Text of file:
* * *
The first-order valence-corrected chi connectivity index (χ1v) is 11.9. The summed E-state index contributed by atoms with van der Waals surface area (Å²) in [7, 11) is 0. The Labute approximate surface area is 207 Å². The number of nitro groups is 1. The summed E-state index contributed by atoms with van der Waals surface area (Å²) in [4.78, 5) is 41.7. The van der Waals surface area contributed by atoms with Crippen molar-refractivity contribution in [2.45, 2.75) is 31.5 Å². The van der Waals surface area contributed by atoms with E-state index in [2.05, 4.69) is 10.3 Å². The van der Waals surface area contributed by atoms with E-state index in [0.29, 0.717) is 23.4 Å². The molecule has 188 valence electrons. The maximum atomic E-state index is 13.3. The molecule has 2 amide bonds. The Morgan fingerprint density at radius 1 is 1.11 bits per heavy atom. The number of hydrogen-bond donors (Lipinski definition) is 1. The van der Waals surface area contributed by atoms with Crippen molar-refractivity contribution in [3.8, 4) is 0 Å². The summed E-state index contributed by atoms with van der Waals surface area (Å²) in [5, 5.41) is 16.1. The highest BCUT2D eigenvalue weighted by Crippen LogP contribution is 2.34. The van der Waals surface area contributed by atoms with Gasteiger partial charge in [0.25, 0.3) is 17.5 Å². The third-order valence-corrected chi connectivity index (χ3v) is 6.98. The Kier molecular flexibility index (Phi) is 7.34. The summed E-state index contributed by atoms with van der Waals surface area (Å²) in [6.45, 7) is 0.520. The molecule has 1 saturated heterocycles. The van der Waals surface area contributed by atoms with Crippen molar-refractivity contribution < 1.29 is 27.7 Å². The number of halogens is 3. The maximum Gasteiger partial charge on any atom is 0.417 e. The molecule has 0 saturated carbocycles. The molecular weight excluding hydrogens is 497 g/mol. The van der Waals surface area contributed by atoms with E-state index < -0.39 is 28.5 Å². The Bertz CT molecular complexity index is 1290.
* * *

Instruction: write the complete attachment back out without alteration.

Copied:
The first-order valence-corrected chi connectivity index (χ1v) is 11.9. The summed E-state index contributed by atoms with van der Waals surface area (Å²) in [7, 11) is 0. The Labute approximate surface area is 207 Å². The number of nitro groups is 1. The summed E-state index contributed by atoms with van der Waals surface area (Å²) in [4.78, 5) is 41.7. The van der Waals surface area contributed by atoms with Crippen molar-refractivity contribution in [2.45, 2.75) is 31.5 Å². The van der Waals surface area contributed by atoms with E-state index in [2.05, 4.69) is 10.3 Å². The van der Waals surface area contributed by atoms with E-state index in [0.29, 0.717) is 23.4 Å². The molecule has 188 valence electrons. The maximum atomic E-state index is 13.3. The molecule has 2 amide bonds. The Morgan fingerprint density at radius 1 is 1.11 bits per heavy atom. The number of hydrogen-bond donors (Lipinski definition) is 1. The van der Waals surface area contributed by atoms with Crippen molar-refractivity contribution in [3.8, 4) is 0 Å². The summed E-state index contributed by atoms with van der Waals surface area (Å²) in [5, 5.41) is 16.1. The highest BCUT2D eigenvalue weighted by Crippen LogP contribution is 2.34. The van der Waals surface area contributed by atoms with Gasteiger partial charge in [0.25, 0.3) is 17.5 Å². The third-order valence-corrected chi connectivity index (χ3v) is 6.98. The Kier molecular flexibility index (Phi) is 7.34. The summed E-state index contributed by atoms with van der Waals surface area (Å²) in [6.45, 7) is 0.520. The molecule has 1 saturated heterocycles. The van der Waals surface area contributed by atoms with Crippen molar-refractivity contribution < 1.29 is 27.7 Å². The number of halogens is 3. The maximum Gasteiger partial charge on any atom is 0.417 e. The molecule has 0 saturated carbocycles. The molecular weight excluding hydrogens is 497 g/mol. The van der Waals surface area contributed by atoms with E-state index < -0.39 is 28.5 Å². The Bertz CT molecular complexity index is 1290.